BBC iPlayer scores its best Christmas week yet
Lord Tony Hall announced the news in an email to BBC staff.
The director-general of the BBC has revealed the iPlayer had its most watched Christmas week yet.
The catch-up service received more than 100 million requests in the week of Christmas.
In a new year message to BBC employees, Lord Tony Hall said the figure was up by a third on last year’s number.
He wrote in an internal email: “We are also starting to give people the iPlayer they want and deserve – with our best ever Christmas week, breaking 100 million requests, up by well over a third on last year’s figures.
“We’ve wanted to improve iPlayer for a long time but have been held up by regulation. We’ve now got past that and are offering more box sets as well as making programmes available for longer.
“The verdict from audiences is clear: 2019 has been a record year with programme requests topping four billion for the first time. We must now go even further.”
However, Lord Hall also appeared to suggest the BBC will move to cut costs, saying the corporation faces “financial constraints” and will “have to make savings”.
He said he would be making an announcement on the matter during a livestream on January 15 from the new BBC Wales headquarters in Cardiff.
Lord Hall also said the broadcaster should “embrace” increased scrutiny following accusations of bias.
The corporation was accused of political bias by both the left and the right in the weeks leading up to the general election.
Lord Hall urged employees to respond to scrutiny “with confidence and without complacency”.
He wrote: “Finally a word about some of the recent debate around the BBC.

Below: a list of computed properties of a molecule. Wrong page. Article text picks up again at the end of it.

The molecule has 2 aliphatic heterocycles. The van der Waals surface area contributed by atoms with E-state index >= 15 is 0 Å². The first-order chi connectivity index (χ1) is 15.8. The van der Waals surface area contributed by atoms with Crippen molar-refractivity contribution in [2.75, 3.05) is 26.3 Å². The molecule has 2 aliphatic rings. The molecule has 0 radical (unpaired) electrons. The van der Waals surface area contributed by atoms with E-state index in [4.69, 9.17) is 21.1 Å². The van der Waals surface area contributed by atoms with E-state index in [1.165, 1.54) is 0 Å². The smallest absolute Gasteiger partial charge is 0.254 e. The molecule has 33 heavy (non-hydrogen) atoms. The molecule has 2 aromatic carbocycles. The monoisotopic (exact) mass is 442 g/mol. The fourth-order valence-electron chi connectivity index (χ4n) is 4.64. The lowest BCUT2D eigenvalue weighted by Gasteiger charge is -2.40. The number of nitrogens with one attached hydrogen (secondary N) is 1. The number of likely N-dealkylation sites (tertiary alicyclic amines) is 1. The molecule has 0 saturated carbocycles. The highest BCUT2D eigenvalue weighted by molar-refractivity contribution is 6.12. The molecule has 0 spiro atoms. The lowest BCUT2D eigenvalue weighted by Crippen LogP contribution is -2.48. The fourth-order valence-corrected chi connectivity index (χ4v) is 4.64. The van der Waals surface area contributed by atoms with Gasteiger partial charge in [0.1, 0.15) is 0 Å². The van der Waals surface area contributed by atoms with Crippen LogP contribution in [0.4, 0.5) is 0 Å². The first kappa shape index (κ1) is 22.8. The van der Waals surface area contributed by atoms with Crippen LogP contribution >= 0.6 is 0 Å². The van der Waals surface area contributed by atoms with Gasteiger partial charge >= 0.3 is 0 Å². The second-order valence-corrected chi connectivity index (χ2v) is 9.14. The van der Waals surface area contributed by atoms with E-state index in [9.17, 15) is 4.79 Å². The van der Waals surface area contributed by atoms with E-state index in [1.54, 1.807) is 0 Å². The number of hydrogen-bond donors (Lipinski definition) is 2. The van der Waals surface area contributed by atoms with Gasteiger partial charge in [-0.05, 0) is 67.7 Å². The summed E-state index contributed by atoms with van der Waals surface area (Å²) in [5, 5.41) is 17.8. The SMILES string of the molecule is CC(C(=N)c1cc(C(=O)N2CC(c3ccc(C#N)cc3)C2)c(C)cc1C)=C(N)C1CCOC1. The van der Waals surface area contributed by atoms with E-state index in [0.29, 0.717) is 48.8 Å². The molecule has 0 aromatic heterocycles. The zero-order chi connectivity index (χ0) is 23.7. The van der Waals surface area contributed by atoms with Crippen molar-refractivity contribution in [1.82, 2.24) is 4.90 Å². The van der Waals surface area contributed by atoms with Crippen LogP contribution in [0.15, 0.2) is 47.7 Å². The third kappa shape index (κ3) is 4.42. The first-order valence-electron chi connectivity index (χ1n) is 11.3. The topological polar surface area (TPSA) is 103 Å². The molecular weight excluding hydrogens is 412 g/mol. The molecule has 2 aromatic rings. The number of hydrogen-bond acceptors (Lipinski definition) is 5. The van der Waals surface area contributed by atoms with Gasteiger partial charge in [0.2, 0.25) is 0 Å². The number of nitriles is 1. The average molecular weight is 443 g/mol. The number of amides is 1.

“As the country’s national broadcaster we know the BBC will always be the subject of legitimate scrutiny. We also know this can at times arouse strong passions.
“We work for an institution people genuinely care about.
“We should embrace this scrutiny – as indeed we always have – with confidence and without complacency.
“I profoundly believe the BBC’s values and our output have never mattered more to Britain at this point in its history and that we have never been more relevant to the times we are living through.”
Questions over the BBC’s future have been raised by political figures since the general election.
Prime Minister Boris Johnson is reported to be looking into consulting on whether people who do not pay the licence fee for watching television or iPlayer should be prosecuted.
Lord Hall said doing more outside of London was a “personal priority” and that it was something the BBC had been “actively working on” in recent months.
He also highlighted the “need to continue to take the fight to fake news” and the importance of attracting more young viewers.